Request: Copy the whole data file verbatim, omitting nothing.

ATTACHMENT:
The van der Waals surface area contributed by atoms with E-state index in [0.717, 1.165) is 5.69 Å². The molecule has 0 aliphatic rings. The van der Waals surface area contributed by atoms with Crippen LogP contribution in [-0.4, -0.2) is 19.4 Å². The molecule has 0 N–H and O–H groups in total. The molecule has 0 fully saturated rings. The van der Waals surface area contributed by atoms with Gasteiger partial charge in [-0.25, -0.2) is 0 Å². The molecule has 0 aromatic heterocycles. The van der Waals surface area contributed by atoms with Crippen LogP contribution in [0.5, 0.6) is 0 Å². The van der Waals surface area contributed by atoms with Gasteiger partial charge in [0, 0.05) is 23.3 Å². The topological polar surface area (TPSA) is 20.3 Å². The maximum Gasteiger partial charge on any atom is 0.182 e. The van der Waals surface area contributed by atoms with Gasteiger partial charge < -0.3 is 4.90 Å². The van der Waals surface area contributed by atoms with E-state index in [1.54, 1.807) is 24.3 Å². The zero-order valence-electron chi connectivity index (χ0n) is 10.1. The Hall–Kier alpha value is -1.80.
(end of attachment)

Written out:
The van der Waals surface area contributed by atoms with E-state index in [0.717, 1.165) is 5.69 Å². The molecule has 0 aliphatic rings. The van der Waals surface area contributed by atoms with Crippen LogP contribution in [-0.4, -0.2) is 19.4 Å². The molecule has 0 N–H and O–H groups in total. The molecule has 0 fully saturated rings. The van der Waals surface area contributed by atoms with Gasteiger partial charge in [-0.25, -0.2) is 0 Å². The molecule has 0 aromatic heterocycles. The van der Waals surface area contributed by atoms with Crippen LogP contribution in [0.5, 0.6) is 0 Å². The van der Waals surface area contributed by atoms with Gasteiger partial charge in [0, 0.05) is 23.3 Å². The topological polar surface area (TPSA) is 20.3 Å². The maximum Gasteiger partial charge on any atom is 0.182 e. The van der Waals surface area contributed by atoms with Gasteiger partial charge < -0.3 is 4.90 Å². The van der Waals surface area contributed by atoms with E-state index in [1.54, 1.807) is 24.3 Å². The zero-order valence-electron chi connectivity index (χ0n) is 10.1. The Hall–Kier alpha value is -1.80.